Smart Lift - EMS - First Responders
Improper lifting can also hurt the person performing the lift.
Sometimes, these back strains and injuries are career-ending, and cause life-long pain to an individual. A back injury is the primary reason people leave their job as an emergency responder. Within the first four years of service, one out of four EMS workers will have to leave their job due to a back injury.
EMS and first responders encounter a variety of scenarios on the job. Sometimes an elderly man or woman falls and can’t get up. A bariatric, or large patient, or a paraplegic may also fall and struggle to sit or stand up on their own. Accidents and falls can easily happen. This is especially true for older adults.
As people age, they become more susceptible to falling, due to loss of balance, mobility issues, weak vision and arthritis. Lift assists and fall recoveries are one of the most common calls first responders and EMS workers receive.
How Can Back Injuries in First Responders and EMS Be Reduced or Prevented?
Many first responders use what is called a vertical lift technique, using a Hoyer Lift or a gait belt. For some time, this was the only lifting technique used and thought to be the safest. While it has proven successful when lifting and transferring someone who has suffered a non-traumatic fall or injury, it is not necessarily the best method. Sometimes if a lift and transfer device is unavailable, EMS and first responders have to resort to other methods, such as using a bed sheet to lift the fall victim. This also is not safe for either party.
A horizontal pulling technique is not only safer for the fallen person, but is also much safer for the first responder. The reason is because a horizontal pulling technique gives the lifter the ability to use proper body mechanics. By providing the best leverage for the lifter, there is less chance of back strain and other injuries. In turn, the person being lifted is safer. With better balance and proper weight distribution, the lifter is far less likely to drop the patient, cause bruising, skin tears or dislocations.
All in all, a horizontal pulling technique makes for an easier, safer lift assist or fall recovery by protecting both the patient and first responder.
What Can I Use to Protect My Back While Responding to an Emergency Call?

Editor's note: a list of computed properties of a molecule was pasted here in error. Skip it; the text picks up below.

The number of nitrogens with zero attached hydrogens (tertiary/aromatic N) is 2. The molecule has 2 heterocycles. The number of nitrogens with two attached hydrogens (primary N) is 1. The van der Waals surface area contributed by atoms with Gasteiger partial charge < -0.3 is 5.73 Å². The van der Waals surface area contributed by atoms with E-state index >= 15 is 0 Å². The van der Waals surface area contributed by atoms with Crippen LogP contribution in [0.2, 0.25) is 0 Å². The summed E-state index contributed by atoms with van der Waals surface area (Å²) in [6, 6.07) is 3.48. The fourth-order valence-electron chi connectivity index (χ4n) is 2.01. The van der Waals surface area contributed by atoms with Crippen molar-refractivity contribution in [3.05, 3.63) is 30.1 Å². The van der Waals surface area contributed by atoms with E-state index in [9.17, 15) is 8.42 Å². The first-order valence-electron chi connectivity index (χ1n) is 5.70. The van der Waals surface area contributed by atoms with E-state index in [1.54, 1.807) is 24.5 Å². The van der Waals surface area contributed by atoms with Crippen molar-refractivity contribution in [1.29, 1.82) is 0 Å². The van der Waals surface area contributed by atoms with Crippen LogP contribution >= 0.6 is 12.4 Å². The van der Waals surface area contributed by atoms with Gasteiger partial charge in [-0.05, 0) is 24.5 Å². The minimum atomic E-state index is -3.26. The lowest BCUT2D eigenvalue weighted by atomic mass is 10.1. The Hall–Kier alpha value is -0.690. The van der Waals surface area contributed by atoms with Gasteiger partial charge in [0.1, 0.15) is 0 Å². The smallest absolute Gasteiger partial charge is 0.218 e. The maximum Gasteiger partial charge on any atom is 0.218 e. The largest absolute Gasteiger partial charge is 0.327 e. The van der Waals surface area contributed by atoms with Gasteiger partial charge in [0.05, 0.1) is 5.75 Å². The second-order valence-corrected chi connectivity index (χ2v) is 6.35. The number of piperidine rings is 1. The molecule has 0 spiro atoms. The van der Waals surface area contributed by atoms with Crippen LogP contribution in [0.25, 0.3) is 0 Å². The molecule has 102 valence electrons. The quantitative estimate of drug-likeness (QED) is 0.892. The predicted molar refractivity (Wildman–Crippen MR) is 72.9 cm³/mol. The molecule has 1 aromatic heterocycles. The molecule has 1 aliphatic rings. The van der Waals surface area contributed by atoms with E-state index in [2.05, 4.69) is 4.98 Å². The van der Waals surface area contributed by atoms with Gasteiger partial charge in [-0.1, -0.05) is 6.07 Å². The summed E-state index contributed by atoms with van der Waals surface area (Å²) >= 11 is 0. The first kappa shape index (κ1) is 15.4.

The Smart Lift Vest, which employs a horizontal pulling technique, is a safe portable lift and transfer device that can be used by EMS and first responders. It can be utilized in a variety of emergency situations for non-traumatic fall recoveries and injuries. The Smart Lift Vest has been proven to help prevent back injuries in first responders and EMS and help reduce further injury in the person who has fallen. It can hold up to 750 pounds of weight, which is extremely useful when lifting a bariatric patient or someone who is 6’ and taller.
The Smart Lift Vest also comes with accessories and features that make lifting even easier: front vest handles, waist belt, fulcrum/knee belt and floor leads. These accessories can be adapted for a variety of scenarios.
In an emergency situation, you must act fast. However, when people rush, accidents happen. The Smart Lift Vest is easy to use. Putting it on and taking it off the patient is simple and can be done in mere seconds, depending on the patient and situation. The Smart Lift Vest is made of tarpaulin, making it easy to transport, store and clean. It can be used again and again without spreading germs and bacteria from one patient to the next. Just simply wipe it down with an antibacterial wipe. When responding to multiple emergency calls, this is very important.
If you would like to demo the Smart Lift Vest, please fill out the contact form on the right or give us a call at (800) 528-5201.
Read Related Blogs:
What is Smart Lift Vest?Who Can Use Smart Lift Vest?
How Can I Lift Bariatric or Large Patients?
How to Fit Smart Lift Vest to Person in Seated Position
How to Use Smart Lift Vest AccessoriesWhat is a Gait Belt and How is it Used?
How to Fit a Smart Lift Vest to a Patient on the Floor
Back Injuries in First Responders and EMS
How to Move an Immobile Person Safely
How to Use Smart Lift Vest with a Paraplegic
Living Longer and What to Expect
A Portable Lift and Transfer Vest for Medical Facilities
Moving an Immobile Person: What Not to Do
How Can I Lift Someone Who Has Fallen Without Further Injuring Them?